From the Museums of Objects to the Virtual Museums: An Opportunity for Local Tourism Development1

From the Museums of Objects to the Virtual Museums: An Opportunity for Local Tourism Development1

Sonia Ferrari (University of Calabria, Italy) and Monica Gilli (University of Milano-Bicocca, Italy)
Copyright: © 2015 |Pages: 18
DOI: 10.4018/978-1-4666-8577-2.ch013
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Abstract

This paper analyses the role played by the new multimedia technologies for the development of the offer of museums. The role of museums is changing: while in the past the goal of mere cataloguing and preservation prevailed, today these institutions are making efforts to increase the number of visitors and attract new segments of demand, as well as qualify their offer. It emerges, for all these reasons, the need to modify the positioning and the offering of cultural attractions, strengthening them in experiential terms. Therefore, in terms of management of cultural heritage it is necessary to focus on the ability to get closer to the public and to create richer and striking experiences for visitors through new technologies. The paper presents some of the most interesting cases of Italian audience-driven museums (Hopper-Greenhill, 1994) focused on innovative ITC support.
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Introduction

This paper analyses the role played by the new multimedia technologies for the development of the offer of museums. In the last 30 years the number of museums has grown enormously and they have taken a leading role for different subjects. For the big towns but also the former industrial cities, they have become a urban repositioning instrument; for the small communities they are now a tool for tourism development (that is also strengthening their roots); in the meantime large and small companies use corporate or business museums as a way to acquire new customers and improve their image.

It can be deduced that currently the role of cultural heritage is wider than in the past and the cultural resources of an area, especially in the case of a tourist destination, should be able to educate and, most important, entertain visitors. Thereby the protection of cultural heritage passes through the concept of the use value rather than the intrinsic value of the assets. In this new approach, which has emerged since the Sixties, the enhancement of cultural heritage focuses on the demand’s development and the application of a management system that, also thanks to new professionals, enables the public to perceive the value of cultural heritage and the need to protect it properly. The economic and cultural potential of heritage is not, therefore, bound only with its aesthetic or otherwise to its intrinsic value, but rather to its ability to generate value for its area. This capacity can be expressed in the first place, but not only, through the tourist use.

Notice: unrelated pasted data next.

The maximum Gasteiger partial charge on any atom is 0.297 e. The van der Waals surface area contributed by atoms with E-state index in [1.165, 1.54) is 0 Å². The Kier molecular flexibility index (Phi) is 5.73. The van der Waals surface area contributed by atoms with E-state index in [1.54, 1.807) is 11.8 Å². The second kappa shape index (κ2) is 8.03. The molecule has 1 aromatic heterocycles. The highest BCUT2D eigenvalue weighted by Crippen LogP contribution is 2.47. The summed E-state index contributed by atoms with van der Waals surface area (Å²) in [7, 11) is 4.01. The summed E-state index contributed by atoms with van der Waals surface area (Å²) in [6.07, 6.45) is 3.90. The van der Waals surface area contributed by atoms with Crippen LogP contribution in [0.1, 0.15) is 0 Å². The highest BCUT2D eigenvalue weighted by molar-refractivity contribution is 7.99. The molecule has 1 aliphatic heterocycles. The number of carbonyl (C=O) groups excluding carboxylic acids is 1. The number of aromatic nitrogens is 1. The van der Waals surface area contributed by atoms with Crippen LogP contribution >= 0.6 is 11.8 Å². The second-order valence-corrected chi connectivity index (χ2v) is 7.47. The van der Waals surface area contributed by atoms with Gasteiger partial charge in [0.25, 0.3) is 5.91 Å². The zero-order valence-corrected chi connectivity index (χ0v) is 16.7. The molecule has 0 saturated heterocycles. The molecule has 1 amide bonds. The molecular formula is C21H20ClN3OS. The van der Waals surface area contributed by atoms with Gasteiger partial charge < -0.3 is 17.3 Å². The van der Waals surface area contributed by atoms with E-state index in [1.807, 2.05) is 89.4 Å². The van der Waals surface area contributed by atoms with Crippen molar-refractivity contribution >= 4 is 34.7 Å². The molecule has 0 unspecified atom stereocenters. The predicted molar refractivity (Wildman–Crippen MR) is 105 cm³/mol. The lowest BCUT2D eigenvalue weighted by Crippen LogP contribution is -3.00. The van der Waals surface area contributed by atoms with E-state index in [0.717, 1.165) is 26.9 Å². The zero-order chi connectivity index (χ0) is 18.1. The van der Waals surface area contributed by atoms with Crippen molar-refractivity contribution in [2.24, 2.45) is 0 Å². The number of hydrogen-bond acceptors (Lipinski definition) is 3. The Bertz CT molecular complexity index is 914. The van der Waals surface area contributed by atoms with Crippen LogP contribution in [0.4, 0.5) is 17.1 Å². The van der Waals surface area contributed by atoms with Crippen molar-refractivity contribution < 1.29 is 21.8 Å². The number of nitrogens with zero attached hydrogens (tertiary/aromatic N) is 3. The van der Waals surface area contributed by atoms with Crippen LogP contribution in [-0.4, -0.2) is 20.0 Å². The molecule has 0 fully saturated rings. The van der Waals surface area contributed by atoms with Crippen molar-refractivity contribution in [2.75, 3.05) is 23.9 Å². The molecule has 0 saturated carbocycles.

The role of the cultural operators and, in particular, the museums is, therefore, changing; while in the past the goal of mere cataloguing and preservation prevailed, today these institutions are making efforts to increase the number of visitors and attract new segments of demand (especially families and young people), as well as qualify their offer. It emerges, for all these reasons, the need to modify the positioning and the offering of cultural attractions, strengthening them in experiential terms. Therefore, in terms of management of cultural heritage it is necessary to focus on the ability to get closer to the public and to create richer and striking experiences for visitors, trying to increase their satisfaction thanks to a wider range of benefits, not only in strictly functional terms but also in emotional terms. Currently, significant efforts in this direction have been made primarily by science museums, thanks to the perspective of edutainment and the need to make amusing and entertaining as well as informative the visit, even for the little ones and for schools. Today very often the museums improve their offer in these terms by means of new ITC technologies that are effective instruments to involve the visitor in an experiential way.

However, today the increase in thee number of museums is not only due to their role in the society. It is also due to the evolution of the very idea of museum and cultural heritage. In fact, heritage is no longer just a sculpture or a painting, but it consists also of everyday objects or even intangible cultural elements and memories such as songs, dances, etc. In this perspective, even the small local communities who did not possess masterpieces or valuable cultural assets have been able to create their museums.

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